Two L.A. Unified schools win grants to re-create themselves elsewhere

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A private effort to reshape public education in Los Angeles took its next step Thursday with the announcement that two public schools would receive $750,000 grants to re-create themselves in other locations.

Public Service Community School and King/Drew Magnet High School of Medicine and Science, both located south of downtown L.A., got the money from Great Public Schools Now, a nonprofit group that says it wants to replicate successful schools of any kind.

Although the group is closely associated with efforts to expand the number of charter schools in L.A., it has made a point of also sharing funding under its control with programs of the Los Angeles Unified School District.


“We believe this strategy of dramatically expanding schools is a smart way of ensuring that all students will have access to the best that schools have to offer,” Myrna Castrejón, executive director of Great Public Schools Now, said in a statement.

Union leaders and charter school critics remain skeptical of Great Public Schools Now, which is less than two years old. They’ve called its aid to L.A. Unified a form of tokenism compared with relatively vast sums that well-heeled backers of the group have provided in years past to charter operators. These critics have said they expect Great Public Schools Now to continue that pattern.

Alex Caputo-Pearl, president of United Teachers Los Angeles, the local teachers union, said of the grants, “This is the same old bait and switch.”

Great Public Schools Now, he said, is one component of a broader effort to move more of the public education system into private control, including for-profit entities.

Charters are privately operated public schools that are free from some restrictions that govern traditional campuses. Most are nonunion.

The new district schools would retain union representation.

“This is a new opportunity for our district, and when these funds became available, it was always our goal to seek them,” said Chris Downing, superintendent of L.A. Unified’s 148 Local District South schools. “We feel confident we’re going to do a good job with it.”


Downing oversaw both successful proposals — it isn’t clear that there were any other submissions — with teams made up of his central-office staff and the principals of each school. Up to this point, teachers have not played a crucial role, although faculty at Public Service provided some feedback “about what makes their school a quality school,” Downing said.

The teachers talked about Public Service’s instructional focus and its ongoing teacher training, Downing added.

A portion of the funding could go to training or to free teachers and administrators from some of their normal duties during the planning phase. The schools are expected to open in fall 2018.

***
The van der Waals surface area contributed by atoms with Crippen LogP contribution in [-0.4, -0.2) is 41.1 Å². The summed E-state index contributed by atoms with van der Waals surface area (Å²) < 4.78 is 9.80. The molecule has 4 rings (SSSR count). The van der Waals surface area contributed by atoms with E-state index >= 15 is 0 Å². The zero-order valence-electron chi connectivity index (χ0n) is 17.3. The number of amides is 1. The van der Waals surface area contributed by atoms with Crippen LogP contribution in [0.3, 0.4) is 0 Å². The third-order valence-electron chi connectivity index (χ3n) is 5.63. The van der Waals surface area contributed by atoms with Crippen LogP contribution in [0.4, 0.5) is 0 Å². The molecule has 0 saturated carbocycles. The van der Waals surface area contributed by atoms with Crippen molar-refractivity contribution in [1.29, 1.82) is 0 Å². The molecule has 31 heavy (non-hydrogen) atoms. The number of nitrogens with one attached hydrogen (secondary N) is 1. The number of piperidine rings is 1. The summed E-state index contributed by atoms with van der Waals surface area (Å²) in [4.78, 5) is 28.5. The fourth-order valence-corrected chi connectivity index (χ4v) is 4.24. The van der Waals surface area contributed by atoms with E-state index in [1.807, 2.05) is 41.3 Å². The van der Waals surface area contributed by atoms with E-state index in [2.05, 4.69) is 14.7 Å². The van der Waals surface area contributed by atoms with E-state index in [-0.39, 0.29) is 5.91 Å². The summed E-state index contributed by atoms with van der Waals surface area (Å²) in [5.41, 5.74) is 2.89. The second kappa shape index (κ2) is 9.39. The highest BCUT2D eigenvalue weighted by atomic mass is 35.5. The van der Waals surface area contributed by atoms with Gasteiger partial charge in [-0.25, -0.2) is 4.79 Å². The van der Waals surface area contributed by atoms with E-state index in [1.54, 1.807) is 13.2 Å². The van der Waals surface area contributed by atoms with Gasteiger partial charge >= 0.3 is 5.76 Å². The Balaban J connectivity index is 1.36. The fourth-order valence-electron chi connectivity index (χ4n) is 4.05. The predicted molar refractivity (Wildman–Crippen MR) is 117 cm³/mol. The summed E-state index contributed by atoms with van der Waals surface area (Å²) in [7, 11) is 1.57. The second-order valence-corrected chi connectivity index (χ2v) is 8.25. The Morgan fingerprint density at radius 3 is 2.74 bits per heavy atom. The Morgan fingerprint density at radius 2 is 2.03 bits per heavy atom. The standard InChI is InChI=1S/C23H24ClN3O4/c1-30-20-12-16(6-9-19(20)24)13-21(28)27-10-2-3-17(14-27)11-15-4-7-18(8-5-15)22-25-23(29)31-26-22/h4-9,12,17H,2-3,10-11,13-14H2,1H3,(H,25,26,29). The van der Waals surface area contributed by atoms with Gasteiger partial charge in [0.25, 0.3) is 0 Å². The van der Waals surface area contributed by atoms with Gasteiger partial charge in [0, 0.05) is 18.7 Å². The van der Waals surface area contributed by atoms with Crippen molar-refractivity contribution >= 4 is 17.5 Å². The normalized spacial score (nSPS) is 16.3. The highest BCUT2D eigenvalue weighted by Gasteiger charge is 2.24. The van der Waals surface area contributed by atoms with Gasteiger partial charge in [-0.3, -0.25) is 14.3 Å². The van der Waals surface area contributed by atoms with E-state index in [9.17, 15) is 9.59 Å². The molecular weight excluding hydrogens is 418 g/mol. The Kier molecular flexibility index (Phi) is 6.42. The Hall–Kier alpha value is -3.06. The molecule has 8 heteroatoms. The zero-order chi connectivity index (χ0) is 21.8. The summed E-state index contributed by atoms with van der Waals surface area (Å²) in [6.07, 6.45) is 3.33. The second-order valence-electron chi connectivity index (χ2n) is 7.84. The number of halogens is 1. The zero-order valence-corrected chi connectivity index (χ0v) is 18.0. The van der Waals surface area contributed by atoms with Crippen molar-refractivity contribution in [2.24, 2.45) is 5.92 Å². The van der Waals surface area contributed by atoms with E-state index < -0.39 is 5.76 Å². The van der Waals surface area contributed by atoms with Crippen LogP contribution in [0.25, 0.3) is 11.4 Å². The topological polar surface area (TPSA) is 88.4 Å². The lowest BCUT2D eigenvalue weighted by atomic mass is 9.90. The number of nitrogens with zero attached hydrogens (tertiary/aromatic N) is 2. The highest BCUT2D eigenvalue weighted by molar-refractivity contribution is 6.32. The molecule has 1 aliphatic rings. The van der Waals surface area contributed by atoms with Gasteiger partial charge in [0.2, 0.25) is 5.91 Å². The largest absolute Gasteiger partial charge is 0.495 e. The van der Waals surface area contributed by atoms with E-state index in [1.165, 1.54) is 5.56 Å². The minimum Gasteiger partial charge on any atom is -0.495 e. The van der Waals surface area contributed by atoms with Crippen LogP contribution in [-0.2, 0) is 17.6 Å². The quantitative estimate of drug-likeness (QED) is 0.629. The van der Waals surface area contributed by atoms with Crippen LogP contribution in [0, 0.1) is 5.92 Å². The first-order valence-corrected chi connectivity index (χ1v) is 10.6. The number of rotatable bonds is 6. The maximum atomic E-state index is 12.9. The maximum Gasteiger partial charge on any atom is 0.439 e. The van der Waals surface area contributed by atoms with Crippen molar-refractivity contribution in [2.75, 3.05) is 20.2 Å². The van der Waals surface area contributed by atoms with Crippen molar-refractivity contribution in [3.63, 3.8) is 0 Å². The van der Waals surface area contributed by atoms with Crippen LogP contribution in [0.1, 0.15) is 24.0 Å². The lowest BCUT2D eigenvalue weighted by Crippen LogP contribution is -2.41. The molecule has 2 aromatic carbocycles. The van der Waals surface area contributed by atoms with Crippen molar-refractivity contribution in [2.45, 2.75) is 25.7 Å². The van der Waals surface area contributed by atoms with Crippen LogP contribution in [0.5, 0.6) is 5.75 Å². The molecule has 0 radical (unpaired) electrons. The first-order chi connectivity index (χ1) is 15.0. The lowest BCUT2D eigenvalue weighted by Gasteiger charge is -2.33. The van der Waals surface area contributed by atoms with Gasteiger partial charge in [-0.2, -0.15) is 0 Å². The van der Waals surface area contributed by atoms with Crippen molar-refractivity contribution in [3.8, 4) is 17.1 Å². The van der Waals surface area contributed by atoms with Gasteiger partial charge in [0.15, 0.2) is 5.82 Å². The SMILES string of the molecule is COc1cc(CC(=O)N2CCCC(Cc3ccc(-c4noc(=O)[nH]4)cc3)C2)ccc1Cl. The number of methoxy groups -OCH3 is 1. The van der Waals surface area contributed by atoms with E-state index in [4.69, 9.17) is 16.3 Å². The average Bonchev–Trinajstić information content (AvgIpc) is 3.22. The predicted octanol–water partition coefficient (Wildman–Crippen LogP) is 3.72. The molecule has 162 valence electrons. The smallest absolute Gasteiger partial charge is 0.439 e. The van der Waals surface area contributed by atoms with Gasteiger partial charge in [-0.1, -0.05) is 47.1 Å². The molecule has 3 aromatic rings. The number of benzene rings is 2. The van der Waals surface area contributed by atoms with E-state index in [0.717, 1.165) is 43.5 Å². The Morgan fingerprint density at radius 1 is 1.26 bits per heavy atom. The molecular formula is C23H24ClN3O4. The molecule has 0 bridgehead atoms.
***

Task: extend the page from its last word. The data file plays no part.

Both Public Service and King/Drew opened on new campuses, which is not likely to be the case with their clones. No decision has been made on locations, other than that they’ll be in South Los Angeles.

The schools currently enroll a combined 2,000 students; the goal is to serve 1,000 more. Both schools have low-income, minority populations and have achieved higher test scores than some surrounding campuses.

“These schools are two great examples of success at L.A. Unified,” said district Supt. Michelle King. “We are happy to serve more students and give them the quality education they deserve.”


If King could win these additional students back from charter schools, other school districts or private schools, she’d be achieving one of her major goals: reversing years of declining enrollment. If, instead, the students are pulled from other district programs, possibly weakening their viability — not so much.

The grant submissions — about 30 pages long — were reviewed by a selection committee, which also conducted interviews.

Its members were Derrick Chau, senior executive director of instruction for L.A. Unified, who was chosen by King; Elmer Roldan, director of education policy for United Way of Greater L.A. and a former senior staff member for school board member Monica Garcia; Dan Nieman, corporate citizenship manager at Northrop Grumman, who was once a senior staff member of former school board member Marlene Canter; Maria Casillas, a Great Public Schools Now board member and former L.A. Unified senior administrator who became a charter school backer; and education consultants Becca Bunn and Jamie Prijatel.

Earlier grant-winners have included: Teach For America, a two-year teaching program; Heart of Los Angeles, an enrichment program for students; Equitas Academy Charter Schools, for a building project; and several charter schools hoping to build on efforts to retain successful teachers.

To read the article in Spanish, click here




6:15 p.m.: This article was updated to include a quote from the president of the local teachers union.

This article was originally published at 5 a.m.